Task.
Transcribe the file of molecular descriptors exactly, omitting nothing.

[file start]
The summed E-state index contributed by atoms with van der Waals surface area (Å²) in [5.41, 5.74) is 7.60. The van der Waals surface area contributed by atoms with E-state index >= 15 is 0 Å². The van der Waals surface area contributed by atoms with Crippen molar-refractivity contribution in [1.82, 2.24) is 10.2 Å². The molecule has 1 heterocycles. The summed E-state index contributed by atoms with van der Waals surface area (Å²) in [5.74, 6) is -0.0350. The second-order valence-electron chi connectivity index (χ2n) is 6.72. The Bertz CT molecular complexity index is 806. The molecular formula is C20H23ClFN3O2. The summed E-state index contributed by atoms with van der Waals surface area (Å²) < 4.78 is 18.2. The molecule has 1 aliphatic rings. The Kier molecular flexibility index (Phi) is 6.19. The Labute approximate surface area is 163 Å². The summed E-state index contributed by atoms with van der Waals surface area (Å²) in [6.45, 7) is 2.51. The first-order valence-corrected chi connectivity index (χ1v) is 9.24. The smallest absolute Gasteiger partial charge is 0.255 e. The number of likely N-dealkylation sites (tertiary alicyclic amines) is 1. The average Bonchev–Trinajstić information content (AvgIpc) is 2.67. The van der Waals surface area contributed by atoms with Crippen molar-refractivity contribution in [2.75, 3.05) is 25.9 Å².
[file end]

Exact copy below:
The summed E-state index contributed by atoms with van der Waals surface area (Å²) in [5.41, 5.74) is 7.60. The van der Waals surface area contributed by atoms with E-state index >= 15 is 0 Å². The van der Waals surface area contributed by atoms with Crippen molar-refractivity contribution in [1.82, 2.24) is 10.2 Å². The molecule has 1 heterocycles. The summed E-state index contributed by atoms with van der Waals surface area (Å²) in [5.74, 6) is -0.0350. The second-order valence-electron chi connectivity index (χ2n) is 6.72. The Bertz CT molecular complexity index is 806. The molecular formula is C20H23ClFN3O2. The summed E-state index contributed by atoms with van der Waals surface area (Å²) < 4.78 is 18.2. The molecule has 1 aliphatic rings. The Kier molecular flexibility index (Phi) is 6.19. The Labute approximate surface area is 163 Å². The summed E-state index contributed by atoms with van der Waals surface area (Å²) in [6.45, 7) is 2.51. The first-order valence-corrected chi connectivity index (χ1v) is 9.24. The smallest absolute Gasteiger partial charge is 0.255 e. The number of likely N-dealkylation sites (tertiary alicyclic amines) is 1. The average Bonchev–Trinajstić information content (AvgIpc) is 2.67. The van der Waals surface area contributed by atoms with Crippen molar-refractivity contribution in [2.75, 3.05) is 25.9 Å².